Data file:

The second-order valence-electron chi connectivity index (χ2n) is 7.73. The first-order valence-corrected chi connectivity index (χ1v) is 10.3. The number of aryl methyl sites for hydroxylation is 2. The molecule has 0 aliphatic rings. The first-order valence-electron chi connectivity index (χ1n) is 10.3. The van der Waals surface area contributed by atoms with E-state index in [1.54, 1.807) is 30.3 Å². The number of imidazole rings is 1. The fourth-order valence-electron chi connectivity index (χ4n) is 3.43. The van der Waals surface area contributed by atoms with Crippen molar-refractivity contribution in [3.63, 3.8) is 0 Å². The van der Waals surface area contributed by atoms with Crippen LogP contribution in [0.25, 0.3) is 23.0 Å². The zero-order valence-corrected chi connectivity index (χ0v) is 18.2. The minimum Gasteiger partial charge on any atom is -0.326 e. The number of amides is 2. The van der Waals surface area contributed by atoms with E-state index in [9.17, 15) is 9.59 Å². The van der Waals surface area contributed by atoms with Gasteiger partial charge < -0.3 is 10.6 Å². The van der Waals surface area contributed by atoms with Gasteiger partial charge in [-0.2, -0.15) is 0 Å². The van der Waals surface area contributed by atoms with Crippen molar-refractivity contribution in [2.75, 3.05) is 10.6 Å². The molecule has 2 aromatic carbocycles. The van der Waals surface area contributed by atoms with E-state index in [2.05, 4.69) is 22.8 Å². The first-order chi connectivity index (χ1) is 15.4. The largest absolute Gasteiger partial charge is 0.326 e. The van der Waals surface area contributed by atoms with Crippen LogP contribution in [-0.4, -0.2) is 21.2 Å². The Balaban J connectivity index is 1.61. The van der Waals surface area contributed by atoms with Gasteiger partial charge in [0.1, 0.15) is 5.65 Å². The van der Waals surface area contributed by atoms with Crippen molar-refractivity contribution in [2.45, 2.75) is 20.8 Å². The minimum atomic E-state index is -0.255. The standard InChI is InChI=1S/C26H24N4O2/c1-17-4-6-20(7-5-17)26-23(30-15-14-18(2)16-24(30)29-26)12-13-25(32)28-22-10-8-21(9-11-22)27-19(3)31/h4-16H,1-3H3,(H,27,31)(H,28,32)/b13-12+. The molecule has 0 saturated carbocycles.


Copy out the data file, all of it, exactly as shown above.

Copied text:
The second-order valence-electron chi connectivity index (χ2n) is 7.73. The first-order valence-corrected chi connectivity index (χ1v) is 10.3. The number of aryl methyl sites for hydroxylation is 2. The molecule has 0 aliphatic rings. The first-order valence-electron chi connectivity index (χ1n) is 10.3. The van der Waals surface area contributed by atoms with E-state index in [1.54, 1.807) is 30.3 Å². The number of imidazole rings is 1. The fourth-order valence-electron chi connectivity index (χ4n) is 3.43. The van der Waals surface area contributed by atoms with Crippen molar-refractivity contribution in [3.63, 3.8) is 0 Å². The van der Waals surface area contributed by atoms with Crippen LogP contribution in [0.25, 0.3) is 23.0 Å². The zero-order valence-corrected chi connectivity index (χ0v) is 18.2. The minimum Gasteiger partial charge on any atom is -0.326 e. The number of amides is 2. The van der Waals surface area contributed by atoms with E-state index in [9.17, 15) is 9.59 Å². The van der Waals surface area contributed by atoms with Gasteiger partial charge < -0.3 is 10.6 Å². The van der Waals surface area contributed by atoms with Gasteiger partial charge in [-0.2, -0.15) is 0 Å². The van der Waals surface area contributed by atoms with Crippen molar-refractivity contribution in [2.75, 3.05) is 10.6 Å². The molecule has 2 aromatic carbocycles. The van der Waals surface area contributed by atoms with E-state index in [2.05, 4.69) is 22.8 Å². The first-order chi connectivity index (χ1) is 15.4. The largest absolute Gasteiger partial charge is 0.326 e. The van der Waals surface area contributed by atoms with Crippen LogP contribution in [-0.4, -0.2) is 21.2 Å². The Balaban J connectivity index is 1.61. The van der Waals surface area contributed by atoms with Gasteiger partial charge in [0.1, 0.15) is 5.65 Å². The van der Waals surface area contributed by atoms with Crippen molar-refractivity contribution in [2.45, 2.75) is 20.8 Å². The minimum atomic E-state index is -0.255. The standard InChI is InChI=1S/C26H24N4O2/c1-17-4-6-20(7-5-17)26-23(30-15-14-18(2)16-24(30)29-26)12-13-25(32)28-22-10-8-21(9-11-22)27-19(3)31/h4-16H,1-3H3,(H,27,31)(H,28,32)/b13-12+. The molecule has 0 saturated carbocycles.